Bone Builder: New drug could heal hard-to-mend fractures

A synthetic compound can heal broken bones that are so damaged they don’t knit on their own, a study in rats and dogs shows. Encouraged by the findings, scientists are already testing the compound in people. If the experimental drug–so far, called only CP-533,536–passes safety and effectiveness trials, it could become an important treatment for the very worst of fractures.

The compound works by binding to a receptor molecule on the surface of bone-building cells. A natural compound called prostaglandin E2 normally attaches to this receptor, which sets off a flurry of bone-repair signals in the cell. When tested as a drug, however, prostaglandin E2 had dire side effects.

CP-533,536 appears to mimic the prostaglandin’s bone-building benefits without its downside, says study coauthor David D. Thompson of Pfizer in Groton, Conn. He and his colleagues report their findings in an upcoming issue of the Proceedings of the National Academy of Sciences.

Prostaglandin E2 actually binds to several molecules on cell surfaces, some of which might account for its side effects, Thompson says. Previous studies suggested that one receptor is particularly instrumental to bone growth, so his team screened hundreds of compounds to find ones that would only latch onto that cell-surface molecule. They then modified one of the selected compounds to improve its binding.

They named the result CP-533,536.

Next, the researchers injected CP-533,536 near fractures in some rats and gave other rats inert shots at their injury sites. Only the drug-treated rats showed significant gains in bone density.

The researchers then tested CP-533,536 on dogs, some with severe breaks that would be unlikely to heal on their own and others with more modest fractures. Most of the dogs getting the drug healed fully within 24 weeks of surgery, regardless of the severity of the break. Dogs not getting CP-533,536 failed to heal at the worst breaks and mended the modest breaks more slowly than did treated dogs.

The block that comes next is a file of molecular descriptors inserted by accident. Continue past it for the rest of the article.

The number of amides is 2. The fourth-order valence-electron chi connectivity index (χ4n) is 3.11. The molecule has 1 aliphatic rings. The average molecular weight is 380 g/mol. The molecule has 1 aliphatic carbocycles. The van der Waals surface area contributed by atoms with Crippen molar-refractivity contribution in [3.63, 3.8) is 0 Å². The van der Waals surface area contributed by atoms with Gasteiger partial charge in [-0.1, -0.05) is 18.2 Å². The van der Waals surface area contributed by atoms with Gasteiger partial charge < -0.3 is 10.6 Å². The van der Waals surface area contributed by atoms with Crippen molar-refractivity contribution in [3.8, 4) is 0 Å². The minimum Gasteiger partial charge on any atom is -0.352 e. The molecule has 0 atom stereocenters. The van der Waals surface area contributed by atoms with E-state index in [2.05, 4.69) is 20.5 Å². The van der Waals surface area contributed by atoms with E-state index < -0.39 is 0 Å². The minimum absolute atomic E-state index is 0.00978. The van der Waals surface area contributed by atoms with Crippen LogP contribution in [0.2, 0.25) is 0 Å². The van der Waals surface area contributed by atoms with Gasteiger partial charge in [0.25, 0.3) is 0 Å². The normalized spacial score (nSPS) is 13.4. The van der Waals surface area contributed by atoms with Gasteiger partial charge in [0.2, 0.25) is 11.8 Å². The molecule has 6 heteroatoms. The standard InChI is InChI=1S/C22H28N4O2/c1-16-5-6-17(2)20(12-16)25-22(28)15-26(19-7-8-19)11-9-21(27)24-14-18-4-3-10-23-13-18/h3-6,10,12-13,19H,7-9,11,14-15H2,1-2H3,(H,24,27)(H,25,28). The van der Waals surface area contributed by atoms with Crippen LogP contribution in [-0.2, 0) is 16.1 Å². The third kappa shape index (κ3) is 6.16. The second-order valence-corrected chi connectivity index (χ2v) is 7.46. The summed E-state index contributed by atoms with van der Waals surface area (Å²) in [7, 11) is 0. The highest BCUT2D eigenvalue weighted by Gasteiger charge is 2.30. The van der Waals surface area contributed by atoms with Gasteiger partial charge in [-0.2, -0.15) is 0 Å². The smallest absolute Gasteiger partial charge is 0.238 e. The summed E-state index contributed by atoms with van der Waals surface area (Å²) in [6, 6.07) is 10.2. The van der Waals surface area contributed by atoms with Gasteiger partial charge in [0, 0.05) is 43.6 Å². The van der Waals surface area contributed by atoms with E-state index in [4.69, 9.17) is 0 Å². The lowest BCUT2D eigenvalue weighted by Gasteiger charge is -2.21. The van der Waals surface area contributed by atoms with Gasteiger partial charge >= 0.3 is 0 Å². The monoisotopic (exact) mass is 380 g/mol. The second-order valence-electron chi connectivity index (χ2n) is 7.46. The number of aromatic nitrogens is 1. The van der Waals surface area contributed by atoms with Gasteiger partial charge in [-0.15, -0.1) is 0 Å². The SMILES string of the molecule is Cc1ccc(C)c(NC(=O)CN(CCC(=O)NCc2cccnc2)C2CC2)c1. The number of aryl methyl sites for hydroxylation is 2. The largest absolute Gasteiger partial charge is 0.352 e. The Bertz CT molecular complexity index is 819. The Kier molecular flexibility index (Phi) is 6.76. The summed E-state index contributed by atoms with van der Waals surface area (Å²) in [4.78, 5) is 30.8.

None of the dogs given CP-533,536 exhibited the harsh diarrhea, lethargy, or kidney and heart damage seen in past animal tests of prostaglandin E2.

Because of these side effects, “nobody has ever developed clinical utility for prostaglandin E2 itself,” says Lawrence G. Raisz of the University of Connecticut in Farmington. “This compound [CP-533,536] could be a much better way of doing this.”

Of the 6.2 million fractures diagnosed in the United States each year, up to 10 percent don’t heal properly, says Thomas A. Einhorn of Boston University School of Medicine. Many of these are the result of violent accidents, but some simply occur in parts of the body, such as the shinbone, that have poor circulation. If CP-533,536 tests well in people, it might facilitate healing in such cases and eliminate the need for some bone grafts, he says.

As such, it would join another line of pharmaceuticals approved for fractures in the past few years (SN: 6/3/00, p. 357: Available to subscribers at Gene therapy grows bone in mice and rats). Those so-called bone morphogenic proteins also heal severely damaged bones, but they don’t work on all patients.

It may also be possible, Einhorn says, to develop an oral treatment using CP-533,536.


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